As one of the most regulated spirits in the world, tequila and mezcal have gained increasing popularity in recent years. In fact, tequila is known as the first product to receive a denomination of origin outside of Europe.
Co-founder of COA in Hong Kong (Asia’s Best Bar 2021), Jay Khan has passionately been educating the market on 100 per cent agave tequila and traditional mezcal, helping put these spirits on the map in Southeast Asia. We talk to him to learn more about these hot-topic tipples.
“One special characteristic about both tequila and mezcal is the amount of time it requires to make them. Just the raw ingredient for tequila (blue agave) takes an average of six to eight years to mature before it is ready to harvest,” he remarks, underscoring the delicacy and nuances attributed to the production process of what is often called one of the least understood spirits. “Some varieties of agave used for Mezcal can take as long as 30 years,” he adds, saying that “they are very terroir driven, just like wine.” The liquor’s flavour profile often reflects the terrain that it’s produced in ways that not many others are able to.
Clearly region and terroir are key to not only the natural materials, but also the name for each of these spirits. However, remember that all tequilas are mezcal, but not all mezals are tequilas.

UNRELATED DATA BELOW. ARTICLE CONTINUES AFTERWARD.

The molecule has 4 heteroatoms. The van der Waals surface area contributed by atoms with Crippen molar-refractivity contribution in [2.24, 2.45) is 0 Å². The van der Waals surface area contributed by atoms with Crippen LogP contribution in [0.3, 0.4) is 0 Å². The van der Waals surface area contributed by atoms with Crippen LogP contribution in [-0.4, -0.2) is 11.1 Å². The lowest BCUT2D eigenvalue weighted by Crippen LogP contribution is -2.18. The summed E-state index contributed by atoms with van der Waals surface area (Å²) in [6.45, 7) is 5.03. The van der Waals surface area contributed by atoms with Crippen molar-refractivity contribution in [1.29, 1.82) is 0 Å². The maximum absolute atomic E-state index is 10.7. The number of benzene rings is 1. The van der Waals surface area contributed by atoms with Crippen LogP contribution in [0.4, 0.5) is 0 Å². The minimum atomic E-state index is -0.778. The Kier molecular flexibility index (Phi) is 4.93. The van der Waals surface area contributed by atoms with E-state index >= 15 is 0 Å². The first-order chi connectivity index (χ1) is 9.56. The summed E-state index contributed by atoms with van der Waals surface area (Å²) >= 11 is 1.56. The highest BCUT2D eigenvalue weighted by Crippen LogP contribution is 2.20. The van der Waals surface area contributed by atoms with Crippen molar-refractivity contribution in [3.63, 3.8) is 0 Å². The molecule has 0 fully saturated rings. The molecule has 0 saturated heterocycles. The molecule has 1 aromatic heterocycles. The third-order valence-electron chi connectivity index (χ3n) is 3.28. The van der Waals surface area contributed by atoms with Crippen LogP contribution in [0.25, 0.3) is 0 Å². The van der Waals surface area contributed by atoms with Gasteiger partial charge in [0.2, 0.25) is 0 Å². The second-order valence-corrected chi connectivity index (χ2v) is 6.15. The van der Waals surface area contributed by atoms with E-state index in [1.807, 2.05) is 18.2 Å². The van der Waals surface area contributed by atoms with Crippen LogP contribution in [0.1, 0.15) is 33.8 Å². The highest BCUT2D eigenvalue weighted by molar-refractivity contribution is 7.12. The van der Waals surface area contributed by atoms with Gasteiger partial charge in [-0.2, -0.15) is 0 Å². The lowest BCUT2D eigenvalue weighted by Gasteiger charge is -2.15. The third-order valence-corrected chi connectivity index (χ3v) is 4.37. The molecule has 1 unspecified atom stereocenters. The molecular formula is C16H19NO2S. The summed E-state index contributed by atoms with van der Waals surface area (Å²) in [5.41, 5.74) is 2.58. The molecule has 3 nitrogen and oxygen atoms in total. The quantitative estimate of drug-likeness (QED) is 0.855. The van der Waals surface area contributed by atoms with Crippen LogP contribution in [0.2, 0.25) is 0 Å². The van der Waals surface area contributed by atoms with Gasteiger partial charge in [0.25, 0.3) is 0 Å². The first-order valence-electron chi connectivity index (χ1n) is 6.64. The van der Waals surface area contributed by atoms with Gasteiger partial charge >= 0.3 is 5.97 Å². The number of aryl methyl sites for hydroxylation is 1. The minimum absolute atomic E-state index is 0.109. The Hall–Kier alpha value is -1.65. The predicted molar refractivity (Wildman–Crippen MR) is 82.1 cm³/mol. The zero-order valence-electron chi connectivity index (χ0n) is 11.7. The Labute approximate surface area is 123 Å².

While both are made from the fermented juices of the agave plant, for tequila location is everything. This beverage is only allowed to be produced in Mexico, in five specific states: Jalisco, Nayarit, Michoacan, Guanajuato, Tamaulipas. Khan tells us that Jalisco is the dominant state responsible for 90% of all tequila exports today. For Mezcal, Oaxaca is currently responsible for a majority of today’s product. Much like Champange, these too are region-specific. “If a spirit is made outside [of the area] it needs to be called something else. Most often [they are] called Agave spirits,” he says.
The many fans of the more notable smokey, deep, caramel flavours of agave liquors remain unsure of the exact differences between tequila and mezcal, but a key bit of information to take note of is that tequila is only allowed to be produced from a single variety (blue agave), while mezcal can be made from a variety of agave variants. “As many as 40 or more,” Khan comments. Out of 166 agave variants, 125 come from Mexico, and tequila can only be made from one.